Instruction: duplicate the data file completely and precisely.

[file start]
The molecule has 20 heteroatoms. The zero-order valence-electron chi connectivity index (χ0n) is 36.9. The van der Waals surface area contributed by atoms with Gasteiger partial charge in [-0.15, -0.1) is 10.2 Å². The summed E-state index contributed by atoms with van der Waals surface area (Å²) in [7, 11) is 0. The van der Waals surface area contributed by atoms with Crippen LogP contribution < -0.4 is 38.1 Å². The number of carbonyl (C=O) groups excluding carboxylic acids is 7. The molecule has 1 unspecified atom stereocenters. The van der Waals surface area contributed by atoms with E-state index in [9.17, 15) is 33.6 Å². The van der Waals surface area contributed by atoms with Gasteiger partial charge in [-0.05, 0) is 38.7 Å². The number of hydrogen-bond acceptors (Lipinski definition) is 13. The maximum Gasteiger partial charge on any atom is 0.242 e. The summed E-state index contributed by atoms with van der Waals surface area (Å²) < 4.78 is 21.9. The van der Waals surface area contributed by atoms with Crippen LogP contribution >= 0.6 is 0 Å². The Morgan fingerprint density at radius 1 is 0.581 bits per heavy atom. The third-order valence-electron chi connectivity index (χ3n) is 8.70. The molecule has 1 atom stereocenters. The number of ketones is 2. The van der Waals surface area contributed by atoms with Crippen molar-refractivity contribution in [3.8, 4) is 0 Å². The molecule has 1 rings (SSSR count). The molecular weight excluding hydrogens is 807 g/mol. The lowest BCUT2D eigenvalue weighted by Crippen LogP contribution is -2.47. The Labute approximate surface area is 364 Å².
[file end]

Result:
The molecule has 20 heteroatoms. The zero-order valence-electron chi connectivity index (χ0n) is 36.9. The van der Waals surface area contributed by atoms with Gasteiger partial charge in [-0.15, -0.1) is 10.2 Å². The summed E-state index contributed by atoms with van der Waals surface area (Å²) in [7, 11) is 0. The van der Waals surface area contributed by atoms with Crippen LogP contribution < -0.4 is 38.1 Å². The number of carbonyl (C=O) groups excluding carboxylic acids is 7. The molecule has 1 unspecified atom stereocenters. The van der Waals surface area contributed by atoms with E-state index in [9.17, 15) is 33.6 Å². The van der Waals surface area contributed by atoms with Gasteiger partial charge in [-0.05, 0) is 38.7 Å². The number of hydrogen-bond acceptors (Lipinski definition) is 13. The maximum Gasteiger partial charge on any atom is 0.242 e. The summed E-state index contributed by atoms with van der Waals surface area (Å²) < 4.78 is 21.9. The van der Waals surface area contributed by atoms with Crippen LogP contribution >= 0.6 is 0 Å². The Morgan fingerprint density at radius 1 is 0.581 bits per heavy atom. The third-order valence-electron chi connectivity index (χ3n) is 8.70. The molecule has 1 atom stereocenters. The number of ketones is 2. The van der Waals surface area contributed by atoms with Crippen molar-refractivity contribution in [3.8, 4) is 0 Å². The molecule has 1 rings (SSSR count). The molecular weight excluding hydrogens is 807 g/mol. The lowest BCUT2D eigenvalue weighted by Crippen LogP contribution is -2.47. The Labute approximate surface area is 364 Å².